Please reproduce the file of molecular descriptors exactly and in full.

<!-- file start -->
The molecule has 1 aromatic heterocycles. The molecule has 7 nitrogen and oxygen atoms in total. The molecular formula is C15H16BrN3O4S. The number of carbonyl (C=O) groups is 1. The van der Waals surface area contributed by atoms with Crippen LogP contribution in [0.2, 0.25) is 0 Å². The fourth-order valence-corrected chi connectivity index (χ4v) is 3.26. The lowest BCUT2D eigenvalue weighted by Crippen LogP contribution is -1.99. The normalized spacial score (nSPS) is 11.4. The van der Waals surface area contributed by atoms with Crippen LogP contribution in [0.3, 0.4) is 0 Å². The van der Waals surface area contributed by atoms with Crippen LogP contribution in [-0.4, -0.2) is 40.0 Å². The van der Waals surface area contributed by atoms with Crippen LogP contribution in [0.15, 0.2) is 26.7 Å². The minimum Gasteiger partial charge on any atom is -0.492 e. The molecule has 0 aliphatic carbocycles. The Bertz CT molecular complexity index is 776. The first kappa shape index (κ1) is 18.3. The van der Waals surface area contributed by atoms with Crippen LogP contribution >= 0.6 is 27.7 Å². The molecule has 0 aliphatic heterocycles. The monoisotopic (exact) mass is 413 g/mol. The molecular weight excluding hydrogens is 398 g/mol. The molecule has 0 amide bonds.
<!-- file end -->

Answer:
The molecule has 1 aromatic heterocycles. The molecule has 7 nitrogen and oxygen atoms in total. The molecular formula is C15H16BrN3O4S. The number of carbonyl (C=O) groups is 1. The van der Waals surface area contributed by atoms with Crippen LogP contribution in [0.2, 0.25) is 0 Å². The fourth-order valence-corrected chi connectivity index (χ4v) is 3.26. The lowest BCUT2D eigenvalue weighted by Crippen LogP contribution is -1.99. The normalized spacial score (nSPS) is 11.4. The van der Waals surface area contributed by atoms with Crippen LogP contribution in [0.3, 0.4) is 0 Å². The van der Waals surface area contributed by atoms with Crippen LogP contribution in [-0.4, -0.2) is 40.0 Å². The van der Waals surface area contributed by atoms with Crippen LogP contribution in [0.15, 0.2) is 26.7 Å². The minimum Gasteiger partial charge on any atom is -0.492 e. The molecule has 0 aliphatic carbocycles. The Bertz CT molecular complexity index is 776. The first kappa shape index (κ1) is 18.3. The van der Waals surface area contributed by atoms with Crippen LogP contribution >= 0.6 is 27.7 Å². The molecule has 0 aliphatic heterocycles. The monoisotopic (exact) mass is 413 g/mol. The molecular weight excluding hydrogens is 398 g/mol. The molecule has 0 amide bonds.